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Summary of a Workshop on Software Certification and Dependability 3 Summary of Closing Session The workshop finished with a brainstorming session, the goal of which was to identify the important questions and issues raised during the workshop and to determine those that merit further investigation by the committee. The participants reviewed the following aspects of software certification: applications, lessons learned from failures and successes, scope, techniques, process-based and product-based methods, and obstacles to effective certification. Certification has traditionally been applied to safety-critical infrastructure that is procured or regulated by the government. Participants wondered whether it should be applied more widely. Some suggested that even consumer software was an appropriate target for certification, as it has a substantial impact on the quality of life, while others advocated certification of operating systems and development platforms. Some participants cautioned that too-strict certification requirements could have negative impacts, such as the expenditure of resources on the production of ultimately unhelpful documents. At the same time, it was noted that regulation and associated certification processes exist to defend and protect those who have no other voice in the product development process, and that it would be unfortunate if truly high quality software were confined to the domain of nuclear reactors and airplanes. The committee was encouraged to host a panel of representatives from areas where certification is generally considered effective (such as avionics) to discuss the potential for broader applicability of certification. It was also suggested that the committee study certification failures. Failures may include certification of a device or system that failed to achieve the goals for its dependability and certification whose costs caused the project to fail. The National Security Agency’s Orange Book1 was suggested as an example of a certification effort with, at best, mixed outcomes. According to one panelist, “Systems were evaluated and blessed at C2 [a particular level of assurance determined in the Orange Book]; people thought that it meant something, but it didn’t.” Participants suggested that the committee attempt to get honest assessments from a few people who would be candid about what went wrong. It was also suggested that the committee investigate certification successes. The FAA, for example, has been certifying software for quite some time and may be able to offer lessons learned from what has worked and what has not. Participants disagreed about the appropriate scope of certification. Some thought it should focus on one or two narrow attributes, while others argued that it should encompass all realistic requirements in a common context in order to address the fact that requirements frequently interfere 1 More formally known as the DOD Trusted Computer System Evaluation Criteria, DOD 5200, 28-STD, December 26, 1985.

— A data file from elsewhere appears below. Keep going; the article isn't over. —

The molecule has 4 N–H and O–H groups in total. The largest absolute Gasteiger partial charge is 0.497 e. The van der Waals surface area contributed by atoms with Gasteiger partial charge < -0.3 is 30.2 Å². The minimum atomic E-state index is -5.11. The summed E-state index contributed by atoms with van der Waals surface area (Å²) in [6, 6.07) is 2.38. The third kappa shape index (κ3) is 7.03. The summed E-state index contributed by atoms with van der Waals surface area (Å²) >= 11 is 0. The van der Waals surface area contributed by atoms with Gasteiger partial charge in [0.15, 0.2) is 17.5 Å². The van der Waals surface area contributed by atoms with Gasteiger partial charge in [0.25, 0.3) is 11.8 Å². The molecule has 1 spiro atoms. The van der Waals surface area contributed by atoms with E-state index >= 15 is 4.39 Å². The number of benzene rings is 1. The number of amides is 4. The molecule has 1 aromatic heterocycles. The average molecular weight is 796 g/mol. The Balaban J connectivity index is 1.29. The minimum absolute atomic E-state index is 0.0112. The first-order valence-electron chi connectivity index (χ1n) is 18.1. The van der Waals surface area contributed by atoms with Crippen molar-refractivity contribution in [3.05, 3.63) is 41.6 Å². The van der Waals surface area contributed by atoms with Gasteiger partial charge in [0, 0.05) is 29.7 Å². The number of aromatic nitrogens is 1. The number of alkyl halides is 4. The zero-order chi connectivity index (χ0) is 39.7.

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Summary of a Workshop on Software Certification and Dependability with one another. There did appear to be some consensus among panelists that certification processes should focus on the desired properties rather than on the manner in which the artifact is constructed. It was observed, however, that some properties that are not directly observable may require secondary evidence. There was substantial interest in certifying components for composability. There was also interest in certification processes that can be applied to a software component as it evolves. There was some discussion of appropriate techniques for certification. Several participants contended that formal methods have a role to play in certification and that although there are limits to what they can achieve, “we should continue the long march of formal methods.” It was suggested that scale and adoptability should be the primary aim of continued research in this area, with a focus on “small theorems about large programs.” There was also controversy over the maturity of certification techniques and of software development in general. Some felt that generally reliable software can be achieved using existing software development techniques but that certification could be used to “raise the bar.” Others emphasized the need for more research on the use of tools and techniques to increase software quality. The question of process-based versus product-based certification was discussed. There was some consensus that a combination of the two is necessary, and that “process evidence is only secondary to product evidence.” The new European standards ESARR 62 and SW013 were offered as examples of the combination approach. It was suggested that formal methods could offer support for “baking the evidence of process into the artifact itself,” using such techniques as proof-carrying code. Panelists warned of several obstacles to effective certification. For example, standards that mandate adherence to untestable criteria are unlikely to be effective, as are certification processes that lack accountability. Standards that provide insufficient connection to the end goal can increase the cost of creating software without increasing its actual dependability. Standards may be too technology dependent, mandating methods of constructing (or not constructing) software. They may mandate the production of enormous documents that have little if any impact on the dependability of the software, or the measurement of “trivia” that is easily measurable but offers only a false sense of security. Finally, participants briefly touched on some additional considerations, and the session concluded with suggestions for the committee in the preparation of its final report. There was some support for the notion that software development companies should be required to publish defect rates. It was noted that software products are often licensed without the “fitness-for-purpose” requirements that apply to other goods. The education of both professionals and consumers was a recurring topic: “We should make tools that give people best practices demos, so people can tell how to write good software, and can tell the difference. Consumer pressure [to produce dependable systems] is not as powerful as people had hoped.” The committee was encouraged “not to be hidebound by current practices” and to take a longer-range view about what people involved in the development of complex software systems need to learn and know. What are the criteria for a good study in the area of certifiably dependable systems? What should the committee do to ensure that such a study provides value to the community and capitalizes on the wisdom and experience of the community at large? It was suggested that the committee’s final report should, at least in part, be positive. Participants observed that the community tends to be negative but that much has been achieved. It 2 The Eurocontrol Safety Regulatory Requirement (ESARR 6) provides a set of guidelines to ensure that risks associated with operating any software in safety-related ground-based air traffic management systems are reduced to a tolerable level. This guideline was developed by the European Organisation for the Safety of Air Navigation. 3 SW01 is part of a larger set of civil aviation guidelines and standards called CAP 670 established by the Civil Aviation Authority in the United Kingdom. SW01 deals specifically with the design and assessment of ground-based services, including air traffic control systems.
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Summary of a Workshop on Software Certification and Dependability was suggested that clear recognition of the problems and acknowledgment that they are being worked on are equally important. Achieving certifiably dependable systems is a long-term goal, with many unknowns and the potential for significant changes in the way things are done. Changes will take a long time to implement, and so the goal should be to set out a road map. It is important to clearly distinguish between what can be done now and what is desirable but requires technology that does not yet exist.
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Representative terms from entire chapter: